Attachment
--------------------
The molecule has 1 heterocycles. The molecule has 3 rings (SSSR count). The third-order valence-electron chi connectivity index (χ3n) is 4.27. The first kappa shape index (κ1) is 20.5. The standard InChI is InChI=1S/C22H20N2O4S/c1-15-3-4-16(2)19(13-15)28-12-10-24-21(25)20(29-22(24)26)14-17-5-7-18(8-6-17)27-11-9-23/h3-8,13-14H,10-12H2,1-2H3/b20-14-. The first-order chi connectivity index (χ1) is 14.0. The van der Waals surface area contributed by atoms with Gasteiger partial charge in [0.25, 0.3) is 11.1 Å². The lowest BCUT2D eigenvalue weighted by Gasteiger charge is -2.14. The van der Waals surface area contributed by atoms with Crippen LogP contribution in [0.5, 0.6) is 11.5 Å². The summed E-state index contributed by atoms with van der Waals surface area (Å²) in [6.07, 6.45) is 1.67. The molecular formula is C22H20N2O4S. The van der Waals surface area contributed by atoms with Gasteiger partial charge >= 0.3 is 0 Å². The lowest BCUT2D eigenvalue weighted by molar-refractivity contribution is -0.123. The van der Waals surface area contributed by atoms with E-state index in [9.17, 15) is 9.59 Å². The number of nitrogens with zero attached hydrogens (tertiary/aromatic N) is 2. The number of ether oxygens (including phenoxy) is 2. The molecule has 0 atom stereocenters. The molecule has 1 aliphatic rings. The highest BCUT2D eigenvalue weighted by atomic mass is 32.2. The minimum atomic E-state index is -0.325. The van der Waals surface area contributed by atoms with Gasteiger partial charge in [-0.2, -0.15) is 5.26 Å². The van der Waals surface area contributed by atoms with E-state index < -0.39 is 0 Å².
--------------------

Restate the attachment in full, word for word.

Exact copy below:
The molecule has 1 heterocycles. The molecule has 3 rings (SSSR count). The third-order valence-electron chi connectivity index (χ3n) is 4.27. The first kappa shape index (κ1) is 20.5. The standard InChI is InChI=1S/C22H20N2O4S/c1-15-3-4-16(2)19(13-15)28-12-10-24-21(25)20(29-22(24)26)14-17-5-7-18(8-6-17)27-11-9-23/h3-8,13-14H,10-12H2,1-2H3/b20-14-. The first-order chi connectivity index (χ1) is 14.0. The van der Waals surface area contributed by atoms with Gasteiger partial charge in [0.25, 0.3) is 11.1 Å². The lowest BCUT2D eigenvalue weighted by Gasteiger charge is -2.14. The van der Waals surface area contributed by atoms with Crippen LogP contribution in [0.5, 0.6) is 11.5 Å². The summed E-state index contributed by atoms with van der Waals surface area (Å²) in [6.07, 6.45) is 1.67. The molecular formula is C22H20N2O4S. The van der Waals surface area contributed by atoms with Gasteiger partial charge >= 0.3 is 0 Å². The lowest BCUT2D eigenvalue weighted by molar-refractivity contribution is -0.123. The van der Waals surface area contributed by atoms with E-state index in [9.17, 15) is 9.59 Å². The number of nitrogens with zero attached hydrogens (tertiary/aromatic N) is 2. The number of ether oxygens (including phenoxy) is 2. The molecule has 0 atom stereocenters. The molecule has 1 aliphatic rings. The highest BCUT2D eigenvalue weighted by atomic mass is 32.2. The minimum atomic E-state index is -0.325. The van der Waals surface area contributed by atoms with Gasteiger partial charge in [-0.2, -0.15) is 5.26 Å². The van der Waals surface area contributed by atoms with E-state index < -0.39 is 0 Å².